The quiet village of Letter Kenny, about seventeen miles from New Amsterdam on the Corentyne coast, has attracted attention because of its swirl-shaped coconut tree which many think is quite phenomenal. People from all over would stop and take photographs of the tree which is located in the yard of a vacant house. Opposite it, there is a Madras temple.
There are also other temples in the village which is dominated by Hindus, as well as a rice mill, mechanic shop, supermarket, Chinese restaurant, gas station, rum shops, DVD shops, a hardware store, spare parts shops and the Casablanca Boutique, which sells designer clothing.
Letter Kenny also has two Christian churches, one of which operates an outreach service for underprivileged persons.
The children of the village attend school in neighbouring communities such as Auchlyne or Bush Lot, or else are sent to Port Mourant for their education. There are health centres too in nearby villages to cater to the needs of Letter Kenny residents, and for those with more serious complaints there are the Port Mourant and New Amsterdam hospitals.
The village once had a lemonade factory which was abandoned after the owner passed away and his relatives migrated. This newspaper was told that many other residents have also migrated, something which was evident from the number of vacant and abandoned houses. The village once had a population of around 3000 persons, but that figure is now down to roughly 2,500.
Some of the overseas-based residents have left friends or relatives to live in their homes and take care of them, while others just close theirs up for when they return on vacation.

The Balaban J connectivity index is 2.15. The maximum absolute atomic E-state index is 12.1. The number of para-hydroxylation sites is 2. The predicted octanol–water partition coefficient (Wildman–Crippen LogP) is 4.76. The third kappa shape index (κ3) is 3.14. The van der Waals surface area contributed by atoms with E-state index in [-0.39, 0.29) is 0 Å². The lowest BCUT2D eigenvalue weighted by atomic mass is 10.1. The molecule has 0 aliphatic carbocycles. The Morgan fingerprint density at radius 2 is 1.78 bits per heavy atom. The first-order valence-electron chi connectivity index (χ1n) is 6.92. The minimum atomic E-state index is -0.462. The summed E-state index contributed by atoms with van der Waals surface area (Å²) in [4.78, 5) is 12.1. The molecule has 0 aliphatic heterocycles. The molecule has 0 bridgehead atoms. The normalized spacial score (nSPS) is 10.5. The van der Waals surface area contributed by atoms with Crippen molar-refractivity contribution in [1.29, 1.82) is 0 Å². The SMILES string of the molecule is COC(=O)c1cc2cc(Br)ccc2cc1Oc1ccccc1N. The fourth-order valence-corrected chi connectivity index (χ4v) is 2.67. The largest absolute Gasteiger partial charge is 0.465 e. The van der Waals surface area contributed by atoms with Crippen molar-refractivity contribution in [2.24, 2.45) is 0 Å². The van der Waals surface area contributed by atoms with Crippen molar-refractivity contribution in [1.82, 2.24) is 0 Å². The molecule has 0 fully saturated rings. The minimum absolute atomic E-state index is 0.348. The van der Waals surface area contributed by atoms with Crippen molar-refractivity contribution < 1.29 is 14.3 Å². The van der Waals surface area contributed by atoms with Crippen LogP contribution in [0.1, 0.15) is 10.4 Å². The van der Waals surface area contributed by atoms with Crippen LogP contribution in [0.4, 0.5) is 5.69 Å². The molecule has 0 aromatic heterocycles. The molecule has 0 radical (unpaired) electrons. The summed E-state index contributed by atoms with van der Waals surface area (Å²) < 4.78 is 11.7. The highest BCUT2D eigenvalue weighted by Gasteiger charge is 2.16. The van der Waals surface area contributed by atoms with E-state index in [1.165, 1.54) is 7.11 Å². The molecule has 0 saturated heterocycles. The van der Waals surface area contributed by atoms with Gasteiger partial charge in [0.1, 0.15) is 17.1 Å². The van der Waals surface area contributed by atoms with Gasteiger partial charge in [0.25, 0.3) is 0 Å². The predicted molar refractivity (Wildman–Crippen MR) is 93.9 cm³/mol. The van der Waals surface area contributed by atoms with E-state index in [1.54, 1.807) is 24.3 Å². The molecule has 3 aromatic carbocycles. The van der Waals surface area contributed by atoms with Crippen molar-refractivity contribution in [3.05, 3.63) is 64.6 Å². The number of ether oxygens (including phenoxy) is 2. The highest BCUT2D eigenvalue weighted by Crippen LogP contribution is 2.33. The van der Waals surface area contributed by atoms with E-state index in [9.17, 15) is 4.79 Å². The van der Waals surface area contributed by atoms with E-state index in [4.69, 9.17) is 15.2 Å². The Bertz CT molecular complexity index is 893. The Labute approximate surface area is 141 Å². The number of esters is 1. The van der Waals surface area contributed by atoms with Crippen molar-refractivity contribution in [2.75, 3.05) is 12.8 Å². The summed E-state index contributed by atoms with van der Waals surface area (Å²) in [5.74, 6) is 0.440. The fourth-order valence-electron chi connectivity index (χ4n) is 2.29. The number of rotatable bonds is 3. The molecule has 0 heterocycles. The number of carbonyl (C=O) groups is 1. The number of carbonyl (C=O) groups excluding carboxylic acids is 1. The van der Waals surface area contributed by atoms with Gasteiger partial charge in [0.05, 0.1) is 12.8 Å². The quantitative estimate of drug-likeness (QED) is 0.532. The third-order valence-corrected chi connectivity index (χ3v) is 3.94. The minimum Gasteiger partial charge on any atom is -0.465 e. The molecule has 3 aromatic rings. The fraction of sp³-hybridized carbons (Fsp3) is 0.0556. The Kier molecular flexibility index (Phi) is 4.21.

Mohanlall Sukhwa, 64, is one such former resident, although he is planning to re-migrate with his wife in a few years. When the Sunday Stabroek caught up with him he was washing his car before parking it in his garage because he was returning home to America the following day.
Although he left for the US about 30 years ago in search of a better life, he enjoys spending time in Guyana. He loves the peace and quiet of the village as well as the friendly people. “When people tell me ‘God bless America,’“ he told this newspaper, “I would say, ‘No, God bless Guyana’ because we live free here.”
What he doesn’t like about this country is that “I am paying for water but I am not getting the full flow of water and then we are getting lots of blackout.” He complained too that “the drains and trenches are blocked up. We pay our rates and taxes but the NDC is not doing anything…”
A Commission of Inquiry was recently held at the Whim/Bloomfield Neighbourhood Democratic Council (NDC) after the Ministry of Local Government had received a petition from residents seeking its dissolution on the grounds that it was not functioning. Some present at the inquiry had said they would be happy if an Interim Management Committee could be set up to serve the people efficiently. At the inquiry, Chairman of the NDC, Hardyal Seepaul had said that residents were not paying their rates and taxes and the council did not have funds to carry out projects.
Sukwha is also distressed that most of the young boys drink too much and do not want to work. He lamented too, “Everybody wants to
go to America; but to do what? If they don’t want to work here what would they do there?”
The expatriate observed too that some parents cannot afford to send their children to school but could afford to purchase alcohol and wanted the welfare officers to address the issue. He hoped that when he returned he would be a volunteer to ensure that school dropouts returned to school.
According to him, parents keep the children home to work on their farm or to catch fish. He stressed that it is the duty of parents is to ensure their children have “a good education.”
Before migrating 17 years ago, Sukhwa earned his living as a cane-harvester. At the end of that job he would “plant rice and catch fish” to supplement his income. He said that he did not engage in smoking or consume alcohol because he was committed to building a better life for his family.